We saw her studied smile earlier, and now we hear the studied dulcet cadences of her voice. She seems happy to leave much of the nitty and gritty to the others. Her role is to paint the EU loving and understanding, a little wayward possibly on occasion but essentially benign. The EU, she cooingly implies, is a great big fluffy bunny rabbit.

Stressing that she is an economist and therefore concerned with data as well as fluffy bunny rabbits she goes down the “why would Britain want to close her doors to the rest of the world?” route. I wonder how heavily her opponents will tread on that canard, and whether the audience of ‘almost a thousand’ will buy it anyway. In terms of pure speaking technique she is very good. In terms of her reading of this audience I am not so sure

Farage [13:36 – 18:16] likewise walks through his introduction, and opens with “Good evening everybody!” For non-UK readers unfamiliar with the current political climate in Britain, perhaps I should make it clear that Farage is a very sharp thorn in the hide of the British political establishment. The mainstream media and the education system being part of that establishment, he is routinely painted as being the devil in human form. I have yet to read that he eats babies for breakfast, but give it time. The interesting thing is that people who meet and speak with him seem always to like him. Funny that! I have never met him.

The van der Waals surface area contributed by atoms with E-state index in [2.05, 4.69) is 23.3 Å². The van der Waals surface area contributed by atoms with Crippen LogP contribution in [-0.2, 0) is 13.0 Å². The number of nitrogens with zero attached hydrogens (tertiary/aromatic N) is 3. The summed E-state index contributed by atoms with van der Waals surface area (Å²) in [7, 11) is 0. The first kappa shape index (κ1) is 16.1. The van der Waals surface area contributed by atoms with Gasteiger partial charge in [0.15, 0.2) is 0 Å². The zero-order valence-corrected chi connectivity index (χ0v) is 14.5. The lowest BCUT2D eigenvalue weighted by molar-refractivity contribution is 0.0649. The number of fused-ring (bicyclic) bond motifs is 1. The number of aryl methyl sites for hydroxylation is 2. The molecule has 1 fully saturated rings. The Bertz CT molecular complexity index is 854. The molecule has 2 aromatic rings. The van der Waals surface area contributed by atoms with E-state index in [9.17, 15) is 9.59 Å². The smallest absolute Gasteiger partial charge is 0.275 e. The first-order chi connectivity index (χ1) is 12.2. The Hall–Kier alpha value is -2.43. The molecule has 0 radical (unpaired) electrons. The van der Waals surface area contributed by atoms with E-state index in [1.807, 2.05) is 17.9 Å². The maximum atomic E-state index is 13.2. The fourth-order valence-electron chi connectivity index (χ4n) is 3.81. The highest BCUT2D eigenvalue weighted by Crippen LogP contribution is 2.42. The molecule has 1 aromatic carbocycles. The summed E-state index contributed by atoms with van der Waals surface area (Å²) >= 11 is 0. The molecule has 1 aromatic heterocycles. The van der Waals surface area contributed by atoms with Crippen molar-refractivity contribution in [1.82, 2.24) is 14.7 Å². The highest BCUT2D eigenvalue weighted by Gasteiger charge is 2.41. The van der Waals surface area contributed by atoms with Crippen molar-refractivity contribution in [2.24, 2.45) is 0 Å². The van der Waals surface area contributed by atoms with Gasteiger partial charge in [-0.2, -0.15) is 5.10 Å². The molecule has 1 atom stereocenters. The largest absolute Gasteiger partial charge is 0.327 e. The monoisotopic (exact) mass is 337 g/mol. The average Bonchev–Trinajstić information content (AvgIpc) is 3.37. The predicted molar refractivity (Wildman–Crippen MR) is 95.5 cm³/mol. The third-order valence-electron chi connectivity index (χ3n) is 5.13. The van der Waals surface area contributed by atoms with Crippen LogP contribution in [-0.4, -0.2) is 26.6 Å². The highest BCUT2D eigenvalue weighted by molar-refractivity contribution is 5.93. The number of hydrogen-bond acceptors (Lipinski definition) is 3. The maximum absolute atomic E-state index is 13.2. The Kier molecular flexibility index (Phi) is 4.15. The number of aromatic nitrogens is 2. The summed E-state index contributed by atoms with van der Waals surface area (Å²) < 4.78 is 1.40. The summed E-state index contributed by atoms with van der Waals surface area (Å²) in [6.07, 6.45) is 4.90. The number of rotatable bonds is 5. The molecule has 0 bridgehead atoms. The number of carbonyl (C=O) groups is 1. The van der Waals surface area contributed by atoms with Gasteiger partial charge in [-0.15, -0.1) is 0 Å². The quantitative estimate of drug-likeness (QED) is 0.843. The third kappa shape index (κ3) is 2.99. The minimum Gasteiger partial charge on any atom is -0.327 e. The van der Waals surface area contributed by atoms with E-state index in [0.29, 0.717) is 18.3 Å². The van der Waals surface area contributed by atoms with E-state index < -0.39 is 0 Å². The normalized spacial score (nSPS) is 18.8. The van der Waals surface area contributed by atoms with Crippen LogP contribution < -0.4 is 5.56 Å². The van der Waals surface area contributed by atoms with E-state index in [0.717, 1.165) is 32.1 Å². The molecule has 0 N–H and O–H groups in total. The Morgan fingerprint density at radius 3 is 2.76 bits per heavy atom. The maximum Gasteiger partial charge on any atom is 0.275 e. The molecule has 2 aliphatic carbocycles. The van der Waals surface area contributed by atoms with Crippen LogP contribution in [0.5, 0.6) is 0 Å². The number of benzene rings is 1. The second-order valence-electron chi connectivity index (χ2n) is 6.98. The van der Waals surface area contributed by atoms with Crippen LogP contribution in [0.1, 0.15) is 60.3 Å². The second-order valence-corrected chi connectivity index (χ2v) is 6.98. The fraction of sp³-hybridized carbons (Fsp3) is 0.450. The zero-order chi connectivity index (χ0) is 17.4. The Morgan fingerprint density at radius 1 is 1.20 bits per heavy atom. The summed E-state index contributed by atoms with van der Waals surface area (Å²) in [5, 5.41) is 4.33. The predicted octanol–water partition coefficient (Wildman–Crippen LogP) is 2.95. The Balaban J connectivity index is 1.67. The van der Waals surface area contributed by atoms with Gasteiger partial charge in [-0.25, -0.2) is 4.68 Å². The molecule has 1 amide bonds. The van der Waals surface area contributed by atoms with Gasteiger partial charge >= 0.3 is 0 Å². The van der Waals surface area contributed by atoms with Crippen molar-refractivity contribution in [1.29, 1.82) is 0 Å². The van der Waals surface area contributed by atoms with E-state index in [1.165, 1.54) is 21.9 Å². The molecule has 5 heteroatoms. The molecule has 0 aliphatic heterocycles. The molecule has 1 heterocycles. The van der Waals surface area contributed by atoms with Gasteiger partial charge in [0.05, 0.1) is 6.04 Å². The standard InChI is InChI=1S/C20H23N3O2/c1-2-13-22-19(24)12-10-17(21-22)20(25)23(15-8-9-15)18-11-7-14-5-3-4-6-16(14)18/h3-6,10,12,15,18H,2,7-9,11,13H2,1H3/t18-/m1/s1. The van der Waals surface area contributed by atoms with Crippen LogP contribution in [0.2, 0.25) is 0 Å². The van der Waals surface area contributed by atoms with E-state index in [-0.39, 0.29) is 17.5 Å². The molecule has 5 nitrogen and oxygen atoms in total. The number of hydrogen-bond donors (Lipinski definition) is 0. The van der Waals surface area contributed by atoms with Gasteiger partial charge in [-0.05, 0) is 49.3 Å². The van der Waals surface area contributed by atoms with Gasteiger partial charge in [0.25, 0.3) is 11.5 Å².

I am interested to see what he does with some of Barysch’s assertions. The Japanese have a word, Mokusatsu. It means “To treat with silent contempt”. Farage practises Mokusatsu, trusting in the audience’s wisdom. Instead he concentrates on the duplicity of the EU having been miss-sold on the basis of being merely a market, then steam-rollering its way to a political monolith with the enthusiastic collaboration of the political class but in defiance of just about every poll or national referendum. The inference is that half a billion European people don’t want it, but a few hundred politicians don’t care.

Just after 16:25 he comes out with a statement that could be held to be highly inflammatory, but which gets a small laugh from the audience. This is merely an appetizer to prime a punchline that harvests a huge laugh. He reads the audience very well.

Brittan [19:02 – 23:17], uniquely in this company, stays seated through his introduction. To be fair his chair is nearest to the lectern. Uniquely in this company he has a script, though he handles it skilfully.